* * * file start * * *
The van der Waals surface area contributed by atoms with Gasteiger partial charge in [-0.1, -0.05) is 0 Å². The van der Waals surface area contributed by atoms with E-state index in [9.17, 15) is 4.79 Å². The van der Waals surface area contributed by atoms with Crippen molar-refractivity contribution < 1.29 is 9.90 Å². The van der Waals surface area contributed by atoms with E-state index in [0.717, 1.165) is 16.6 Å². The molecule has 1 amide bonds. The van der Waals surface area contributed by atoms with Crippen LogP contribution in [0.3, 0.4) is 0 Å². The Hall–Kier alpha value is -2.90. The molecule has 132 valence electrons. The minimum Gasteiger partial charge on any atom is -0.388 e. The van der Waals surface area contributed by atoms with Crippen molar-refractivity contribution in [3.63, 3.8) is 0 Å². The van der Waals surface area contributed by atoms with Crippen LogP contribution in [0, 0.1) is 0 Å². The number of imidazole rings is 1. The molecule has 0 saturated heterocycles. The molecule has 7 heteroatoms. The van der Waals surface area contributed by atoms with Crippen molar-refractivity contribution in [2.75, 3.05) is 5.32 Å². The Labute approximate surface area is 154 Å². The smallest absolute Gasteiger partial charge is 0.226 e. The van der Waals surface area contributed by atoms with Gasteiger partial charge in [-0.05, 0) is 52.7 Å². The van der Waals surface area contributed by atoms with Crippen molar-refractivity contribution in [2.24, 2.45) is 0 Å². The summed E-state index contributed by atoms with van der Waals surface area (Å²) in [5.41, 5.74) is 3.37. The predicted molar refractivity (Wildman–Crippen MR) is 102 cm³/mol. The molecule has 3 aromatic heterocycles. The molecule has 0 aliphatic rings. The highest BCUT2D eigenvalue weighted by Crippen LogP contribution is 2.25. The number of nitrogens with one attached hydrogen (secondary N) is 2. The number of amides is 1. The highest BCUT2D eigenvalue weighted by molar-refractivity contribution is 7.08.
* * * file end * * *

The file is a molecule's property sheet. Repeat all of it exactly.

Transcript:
The van der Waals surface area contributed by atoms with Gasteiger partial charge in [-0.1, -0.05) is 0 Å². The van der Waals surface area contributed by atoms with E-state index in [9.17, 15) is 4.79 Å². The van der Waals surface area contributed by atoms with Crippen molar-refractivity contribution < 1.29 is 9.90 Å². The van der Waals surface area contributed by atoms with E-state index in [0.717, 1.165) is 16.6 Å². The molecule has 1 amide bonds. The van der Waals surface area contributed by atoms with Crippen LogP contribution in [0.3, 0.4) is 0 Å². The Hall–Kier alpha value is -2.90. The molecule has 132 valence electrons. The minimum Gasteiger partial charge on any atom is -0.388 e. The van der Waals surface area contributed by atoms with Crippen molar-refractivity contribution in [3.63, 3.8) is 0 Å². The van der Waals surface area contributed by atoms with Crippen LogP contribution in [0, 0.1) is 0 Å². The number of imidazole rings is 1. The molecule has 0 saturated heterocycles. The molecule has 7 heteroatoms. The van der Waals surface area contributed by atoms with Crippen molar-refractivity contribution in [2.75, 3.05) is 5.32 Å². The Labute approximate surface area is 154 Å². The smallest absolute Gasteiger partial charge is 0.226 e. The van der Waals surface area contributed by atoms with Gasteiger partial charge in [-0.05, 0) is 52.7 Å². The van der Waals surface area contributed by atoms with Crippen molar-refractivity contribution in [2.24, 2.45) is 0 Å². The summed E-state index contributed by atoms with van der Waals surface area (Å²) in [5.41, 5.74) is 3.37. The predicted molar refractivity (Wildman–Crippen MR) is 102 cm³/mol. The molecule has 3 aromatic heterocycles. The molecule has 0 aliphatic rings. The highest BCUT2D eigenvalue weighted by Crippen LogP contribution is 2.25. The number of nitrogens with one attached hydrogen (secondary N) is 2. The number of amides is 1. The highest BCUT2D eigenvalue weighted by molar-refractivity contribution is 7.08.